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Showing posts from February 6, 2022

Dr Skogg’s Bloomsday: Martin Johnston and James Joyce

Martin Johnston’s novel ‘Cicada Gambit’ (1983) is probably the earliest work of fiction to use Bloomsday (the 16 th of June) as an essential element of the story. Set in Sydney, it is an integral part of the history of Bloomsday celebration in Australia.   The first mention of ‘Ulysses’ in the story is at page 41. It is a surprise appearance. The narrator talks about “narrative thread” and “Greek ideas and associations” before saying “I still cannot tell for certain whether James Joyce’s ‘Ulysses’ had any part to play.” Then proceeds to talk about something else, though he does speak of “the second of these episodes”, which hints at least at the idea that the book deals in episodes, just as in Joyce’s novel. The reference occurs in the second chapter, as though Johnston is starting to drop clues. We are henceforth on the lookout for Joycean cues.   Bloomsday itself is introduced two-thirds of the way through the story, at Chapter 16, ’Control of the Centre’, continuing across Chap

Some thoughts while reading ‘The Age of Disenchantments’, Aaron Shulman’s biography of the Panero family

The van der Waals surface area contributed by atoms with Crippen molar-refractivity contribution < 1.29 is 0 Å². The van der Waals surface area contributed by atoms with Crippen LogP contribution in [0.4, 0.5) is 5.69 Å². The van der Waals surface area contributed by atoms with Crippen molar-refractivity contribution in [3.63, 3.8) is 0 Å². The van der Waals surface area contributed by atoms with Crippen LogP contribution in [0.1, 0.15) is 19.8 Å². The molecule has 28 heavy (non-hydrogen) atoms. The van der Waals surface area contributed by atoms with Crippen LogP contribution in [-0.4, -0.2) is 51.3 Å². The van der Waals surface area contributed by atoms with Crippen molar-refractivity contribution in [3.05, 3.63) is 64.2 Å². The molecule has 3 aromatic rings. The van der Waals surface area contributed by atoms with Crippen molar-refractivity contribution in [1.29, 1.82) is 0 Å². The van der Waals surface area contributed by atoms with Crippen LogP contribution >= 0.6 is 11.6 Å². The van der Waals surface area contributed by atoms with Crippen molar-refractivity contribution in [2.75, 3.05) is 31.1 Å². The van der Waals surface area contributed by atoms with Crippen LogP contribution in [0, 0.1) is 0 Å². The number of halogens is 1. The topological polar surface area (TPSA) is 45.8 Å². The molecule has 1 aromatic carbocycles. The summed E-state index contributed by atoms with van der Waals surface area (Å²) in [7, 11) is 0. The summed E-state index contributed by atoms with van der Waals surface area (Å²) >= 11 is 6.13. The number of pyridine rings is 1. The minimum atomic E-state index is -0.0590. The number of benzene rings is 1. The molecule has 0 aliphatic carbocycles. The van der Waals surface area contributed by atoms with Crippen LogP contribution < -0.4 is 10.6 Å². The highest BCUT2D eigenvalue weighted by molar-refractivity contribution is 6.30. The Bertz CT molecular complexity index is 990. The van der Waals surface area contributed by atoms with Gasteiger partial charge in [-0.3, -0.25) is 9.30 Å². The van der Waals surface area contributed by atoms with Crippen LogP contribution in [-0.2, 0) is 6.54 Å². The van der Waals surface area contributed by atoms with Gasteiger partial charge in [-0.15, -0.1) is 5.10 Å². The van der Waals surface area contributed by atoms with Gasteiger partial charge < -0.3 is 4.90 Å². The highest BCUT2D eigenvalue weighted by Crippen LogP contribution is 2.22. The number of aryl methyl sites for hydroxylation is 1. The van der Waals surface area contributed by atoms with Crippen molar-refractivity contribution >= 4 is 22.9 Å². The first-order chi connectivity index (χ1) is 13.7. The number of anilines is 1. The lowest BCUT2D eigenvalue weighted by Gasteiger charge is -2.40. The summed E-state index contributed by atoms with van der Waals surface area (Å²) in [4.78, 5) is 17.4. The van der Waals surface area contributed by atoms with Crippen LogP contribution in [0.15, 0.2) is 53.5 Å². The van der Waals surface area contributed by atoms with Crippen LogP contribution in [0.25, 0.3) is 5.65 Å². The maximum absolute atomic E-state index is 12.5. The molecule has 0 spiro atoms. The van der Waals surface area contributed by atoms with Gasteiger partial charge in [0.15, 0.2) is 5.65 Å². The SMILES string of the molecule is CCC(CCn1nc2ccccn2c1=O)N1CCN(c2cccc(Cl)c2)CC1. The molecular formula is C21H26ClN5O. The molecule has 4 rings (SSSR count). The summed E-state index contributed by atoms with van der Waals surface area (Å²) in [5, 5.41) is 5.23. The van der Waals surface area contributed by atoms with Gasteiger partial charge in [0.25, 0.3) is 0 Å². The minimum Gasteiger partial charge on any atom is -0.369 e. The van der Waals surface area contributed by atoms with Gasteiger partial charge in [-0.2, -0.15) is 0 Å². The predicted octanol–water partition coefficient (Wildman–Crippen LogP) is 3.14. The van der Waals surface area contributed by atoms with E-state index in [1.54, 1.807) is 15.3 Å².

The debt that Aaron Shulman owes to the writings, published and unpublished, of Felicidad Blanc increases with each chapter. His adoption of the thoughts and feelings of each member of the Panero family is especially prevalent in her case, prompting the reader to ask: where did he get this emotional inside knowledge? The answer is simple: from her own writings, published and unpublished, listed in the book’s bibliographies. Shulman nowhere acknowledges that that’s what he is doing, an act of appropriation of her words that leaves one with an uneasy feeling. On the one hand, he is forthcoming about Felicidad’s own literary ambitions, while on the other he plays his own game of storyteller by using her primary source material for his own ends. This results in a literary history that at times tips into novelistic imaginings of each main character, and notably Felicidad herself. Although he ponders from time-to-time why these people behave in such truly crazy ways, it is not hard to see